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Seeing beyond the hype to the promise of artificial intelligence

Every new technological development goes through the stage of being perceived as the silver bullet for everything: generally speaking, the less people understand the tech, the more they’ll talk about how it's going to change everything.

It happened with cloud, with mobile, with social, and most recently, with big data. Remember when the term "big data" was new and it was used as a catch-all idea for every kind of unstructured data, from streaming sensor data to photographs and documents? I haven't heard serious CIOs talk about big data that way in two or three years, because we've moved on to the next stage of the cycle.

Artificial intelligence (AI) has been following the same hype cycle as other technologies before it, but I think it's about to make that leap from an all-encompassing buzzword to something with real meaning for business. In fact, McKinsey Global Institute released a study in late 2018 which found that 47 percent of companies world-wide have embedded at least one AI-backed capability in their business processes, up a whopping 27 percent from 2017.

AI systems have potential to take on the mundane tasks that are too time-consuming and therefore too expensive for human labor, and/or too prone to human error. Businesses are already developing robotic process automation (RPA) solutions capable of doing these tasks.

It won't be long before it's easier and more affordable to hire or buy a bot to scan documents or match purchase orders to invoices. It will also be more humane than forcing low-level staffers or outsourced workers to bear the responsibility if an error in a repetitive, low-thought task has significant consequences.

The use of AI will soon expand to support enterprise decision-making. Some companies have already reached this milestone and are reaping the rewards, such as the delivery and carrier companies that use AI to optimize delivery routes in real time – a fairly mature application.

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UPS, for example, saves an estimated $50 million a year with an AI-powered tool that creates the most efficient routes for its fleet. However, this type of AI deployment, like any other, is only successful if it's driven by data that's relevant, trustworthy, and up-to-date – a proofpoint for the critical importance of a data governance program.

As companies experiment with AI, they'll need to figure out how to scale up the successful experiments for the entire company and make sure they work together. The hardest part of introducing AI will not be deploying a hundred AI-driven applications, but getting all of those applications to share data. That requires a common data structure with shared definitions of key terms.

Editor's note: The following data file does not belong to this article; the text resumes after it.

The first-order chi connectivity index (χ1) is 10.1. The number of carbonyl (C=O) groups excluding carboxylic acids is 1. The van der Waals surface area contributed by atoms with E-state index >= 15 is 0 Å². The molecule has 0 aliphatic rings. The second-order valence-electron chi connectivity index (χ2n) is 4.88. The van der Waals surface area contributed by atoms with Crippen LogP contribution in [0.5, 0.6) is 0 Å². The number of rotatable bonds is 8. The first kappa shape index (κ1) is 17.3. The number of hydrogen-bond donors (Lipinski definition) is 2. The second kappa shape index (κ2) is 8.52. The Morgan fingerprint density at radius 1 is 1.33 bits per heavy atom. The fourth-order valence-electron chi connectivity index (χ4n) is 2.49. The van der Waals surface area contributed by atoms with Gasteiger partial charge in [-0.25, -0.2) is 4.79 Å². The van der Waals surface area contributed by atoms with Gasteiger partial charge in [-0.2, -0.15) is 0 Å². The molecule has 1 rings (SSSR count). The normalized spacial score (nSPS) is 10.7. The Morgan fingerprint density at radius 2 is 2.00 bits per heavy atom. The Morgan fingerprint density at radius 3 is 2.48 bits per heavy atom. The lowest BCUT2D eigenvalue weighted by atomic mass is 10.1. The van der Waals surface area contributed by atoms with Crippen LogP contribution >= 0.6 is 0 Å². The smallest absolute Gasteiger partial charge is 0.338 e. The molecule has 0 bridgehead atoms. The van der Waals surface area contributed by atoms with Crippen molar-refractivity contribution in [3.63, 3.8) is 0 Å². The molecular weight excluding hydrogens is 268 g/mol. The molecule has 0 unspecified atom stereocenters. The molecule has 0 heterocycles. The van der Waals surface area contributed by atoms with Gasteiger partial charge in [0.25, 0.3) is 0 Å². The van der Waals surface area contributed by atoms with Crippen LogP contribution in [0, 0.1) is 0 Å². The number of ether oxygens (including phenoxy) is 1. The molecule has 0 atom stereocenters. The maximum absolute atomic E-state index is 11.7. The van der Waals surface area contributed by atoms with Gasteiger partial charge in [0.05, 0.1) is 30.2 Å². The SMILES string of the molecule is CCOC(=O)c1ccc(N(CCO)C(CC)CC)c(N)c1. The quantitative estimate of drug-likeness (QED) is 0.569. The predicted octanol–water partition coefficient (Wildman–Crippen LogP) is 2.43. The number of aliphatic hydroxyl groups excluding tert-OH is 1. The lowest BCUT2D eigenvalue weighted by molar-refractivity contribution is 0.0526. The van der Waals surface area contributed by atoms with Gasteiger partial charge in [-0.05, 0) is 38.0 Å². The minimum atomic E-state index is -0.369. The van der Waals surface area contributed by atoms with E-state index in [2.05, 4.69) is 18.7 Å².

As companies consider how to incorporate AI into their operations, a few things to consider:

1. Start all of your experiments with AI with a common platform and data model. Most of your experiments will fail, but the ones that succeed will be easier to scale up and combine without having to rearchitect them.

2. Keep your expectations realistic and reasonable. When you tell the CEO you're working on an AI project, the CEO shouldn't imagine something out of a science fiction novel. Even one of the best-publicized AI projects to date, which was more accurate than doctors at identifying stomach cancer from photos, was less about AI's skill at spotting images of cancer than about bias from human beings who assessed the photos differently depending on the order they saw them.

3. Don't get caught up in the excitement of working with AI and machine learning for their own sake. IT and business need to work together to keep the focus on the business problem they're trying to solve.

4. Believe in AI's potential. Your data scientists may be used to spending hours extracting data and making it useful before they can start analyzing it to drive decisions, but that doesn't mean there isn't a better way.

5. Hire people who understand data models and can put together data strategy and a proper data structure.

Don't try to do too much at once, but don't wait for AI to reach maturity, either.

If you're experimenting with multiple small AI projects across multiple functions, such as security, finance, and customer service, your IT organization will be ready to react to the next big breakthrough, whatever it is, when it happens. Because if AI follows the same path as other aggressively-hyped technologies – and it will – that breakthrough is just over the horizon.

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